Killer wants death penalty Metheny cancels witnesses

jury to begin deliberation

November 13, 1998|By Joan Jacobson | Joan Jacobson,SUN STAFF

Convicted killer Joseph R. Metheny abruptly canceled all the witnesses scheduled to testify yesterday in his defense against the death penalty and told a Baltimore County judge he wants to die.

Metheny, who in August pleaded guilty to strangling Cathy Ann Magaziner in 1994, told his lawyers he did not want the jury to hear from nurses, prison officials, a social worker and a friend who had arrived at the Towson courthouse to testify on his behalf.

When Judge James T. Smith Jr. reminded Metheny the jury needs to "get the whole picture" before deciding if Metheny should die, the killer said, "I want [the witnesses] stricken. I don't want them."

When the judge asked Metheny his reason, he said, "I want the death penalty, your honor."

Metheny's decision to cancel all testimony on his behalf surprised courtroom observers and left the judge wondering aloud if he could allow Metheny to go without a defense. He finally said the decision was up to defense lawyers.

Metheny's lawyer, Margaret Mead, said, "The defense will rest."

Metheny, a large man with two tiny tattoos in the shape of tears on his left cheek, is scheduled to address the jury today after his other lawyer, Catherine Flynn, makes a statement. The jury is then expected to begin deliberation.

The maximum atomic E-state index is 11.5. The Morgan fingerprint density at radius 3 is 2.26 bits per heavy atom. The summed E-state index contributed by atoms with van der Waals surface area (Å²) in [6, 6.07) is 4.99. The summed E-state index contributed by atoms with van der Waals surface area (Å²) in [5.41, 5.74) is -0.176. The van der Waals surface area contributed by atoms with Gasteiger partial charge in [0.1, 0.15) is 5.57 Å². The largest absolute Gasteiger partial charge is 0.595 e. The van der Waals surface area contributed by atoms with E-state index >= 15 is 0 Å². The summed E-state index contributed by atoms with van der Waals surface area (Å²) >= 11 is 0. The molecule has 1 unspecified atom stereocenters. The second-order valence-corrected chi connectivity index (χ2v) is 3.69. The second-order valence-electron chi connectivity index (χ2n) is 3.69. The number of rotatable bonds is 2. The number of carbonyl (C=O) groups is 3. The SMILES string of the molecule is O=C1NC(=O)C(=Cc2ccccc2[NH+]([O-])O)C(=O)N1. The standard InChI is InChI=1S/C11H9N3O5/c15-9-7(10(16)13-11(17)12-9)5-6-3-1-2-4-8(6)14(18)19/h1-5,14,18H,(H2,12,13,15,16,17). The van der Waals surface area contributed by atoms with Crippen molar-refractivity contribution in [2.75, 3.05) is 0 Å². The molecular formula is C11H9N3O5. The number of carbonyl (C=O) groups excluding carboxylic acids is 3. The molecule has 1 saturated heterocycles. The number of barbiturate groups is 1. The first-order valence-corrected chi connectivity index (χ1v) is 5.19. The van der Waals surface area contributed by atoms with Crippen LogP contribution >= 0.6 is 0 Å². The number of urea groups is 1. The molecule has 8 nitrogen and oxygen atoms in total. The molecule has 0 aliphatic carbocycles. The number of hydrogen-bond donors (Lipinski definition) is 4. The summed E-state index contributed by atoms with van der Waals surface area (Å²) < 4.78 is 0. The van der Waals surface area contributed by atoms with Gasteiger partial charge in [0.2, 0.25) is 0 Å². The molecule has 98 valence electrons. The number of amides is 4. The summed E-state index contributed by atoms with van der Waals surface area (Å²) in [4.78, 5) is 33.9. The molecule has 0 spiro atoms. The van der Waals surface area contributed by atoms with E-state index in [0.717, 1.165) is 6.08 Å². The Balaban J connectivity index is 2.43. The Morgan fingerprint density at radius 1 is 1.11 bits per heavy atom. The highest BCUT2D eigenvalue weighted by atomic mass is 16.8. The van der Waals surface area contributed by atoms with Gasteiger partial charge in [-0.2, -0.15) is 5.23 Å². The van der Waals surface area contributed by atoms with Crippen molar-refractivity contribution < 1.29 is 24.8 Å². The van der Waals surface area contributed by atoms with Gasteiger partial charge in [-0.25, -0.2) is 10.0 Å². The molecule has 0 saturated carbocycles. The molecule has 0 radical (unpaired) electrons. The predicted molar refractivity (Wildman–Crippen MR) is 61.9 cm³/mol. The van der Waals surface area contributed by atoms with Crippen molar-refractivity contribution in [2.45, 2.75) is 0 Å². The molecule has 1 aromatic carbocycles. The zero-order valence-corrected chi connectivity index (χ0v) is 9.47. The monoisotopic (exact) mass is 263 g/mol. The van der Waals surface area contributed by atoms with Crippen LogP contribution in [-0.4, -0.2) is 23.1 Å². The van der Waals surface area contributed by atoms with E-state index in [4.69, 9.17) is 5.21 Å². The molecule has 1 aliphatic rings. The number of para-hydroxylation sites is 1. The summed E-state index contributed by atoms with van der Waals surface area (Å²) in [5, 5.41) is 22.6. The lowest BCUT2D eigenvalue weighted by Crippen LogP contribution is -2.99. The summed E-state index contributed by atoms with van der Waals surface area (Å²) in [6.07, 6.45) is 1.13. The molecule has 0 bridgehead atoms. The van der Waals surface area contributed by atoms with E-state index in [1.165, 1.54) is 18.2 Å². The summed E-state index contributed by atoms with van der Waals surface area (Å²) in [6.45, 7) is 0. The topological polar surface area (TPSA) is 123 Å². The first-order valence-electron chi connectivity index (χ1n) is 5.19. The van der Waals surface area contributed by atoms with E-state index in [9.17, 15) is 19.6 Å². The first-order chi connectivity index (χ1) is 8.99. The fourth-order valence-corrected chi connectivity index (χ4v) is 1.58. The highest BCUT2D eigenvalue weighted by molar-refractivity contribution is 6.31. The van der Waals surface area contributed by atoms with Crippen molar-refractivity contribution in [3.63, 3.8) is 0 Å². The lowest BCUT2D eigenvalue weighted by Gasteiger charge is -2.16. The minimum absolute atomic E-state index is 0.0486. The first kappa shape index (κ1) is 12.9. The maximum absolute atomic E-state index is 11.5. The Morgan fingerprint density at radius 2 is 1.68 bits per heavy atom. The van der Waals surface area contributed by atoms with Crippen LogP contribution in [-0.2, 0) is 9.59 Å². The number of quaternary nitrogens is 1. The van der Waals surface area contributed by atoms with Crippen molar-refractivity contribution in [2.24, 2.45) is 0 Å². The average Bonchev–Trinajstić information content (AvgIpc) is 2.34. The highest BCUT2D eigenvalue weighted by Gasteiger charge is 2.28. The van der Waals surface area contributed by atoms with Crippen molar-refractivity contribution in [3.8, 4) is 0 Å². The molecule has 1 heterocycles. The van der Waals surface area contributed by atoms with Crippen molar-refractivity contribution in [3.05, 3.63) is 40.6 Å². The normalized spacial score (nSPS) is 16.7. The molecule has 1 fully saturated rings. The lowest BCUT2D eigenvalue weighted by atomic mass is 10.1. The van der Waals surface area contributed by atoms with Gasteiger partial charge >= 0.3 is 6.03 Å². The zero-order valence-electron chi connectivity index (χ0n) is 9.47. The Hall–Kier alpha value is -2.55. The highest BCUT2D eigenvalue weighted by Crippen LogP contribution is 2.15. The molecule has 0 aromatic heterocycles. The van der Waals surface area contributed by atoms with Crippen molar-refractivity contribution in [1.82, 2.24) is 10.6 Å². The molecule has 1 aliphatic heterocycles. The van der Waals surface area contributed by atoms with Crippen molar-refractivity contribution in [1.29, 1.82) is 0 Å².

Prosecutors have addressed the jury and presented testimony that included tape-recorded confessions from Metheny.

Metheny, 43, said he strangled Magaziner, a prostitute, in his trailer at a Southwest Baltimore pallet company, then buried her body in the woods nearby, with her purse and clothes.

Police later dug up her skeleton with part of the skull missing. Metheny told police he dug the skeleton up months after the murder and threw the skull away.

Metheny is serving life without parole for the 1996 murder of Kimberly Spicer, and another 50 years for kidnapping and an attempted sex offense of Rita Kemper, also in 1996.

In 1996, he was acquitted on charges of murdering two homeless men, Randy Piker and Randall Brewer, both 33. He was also acquitted of attempting to murder Kemper.

Pub Date: 11/13/98

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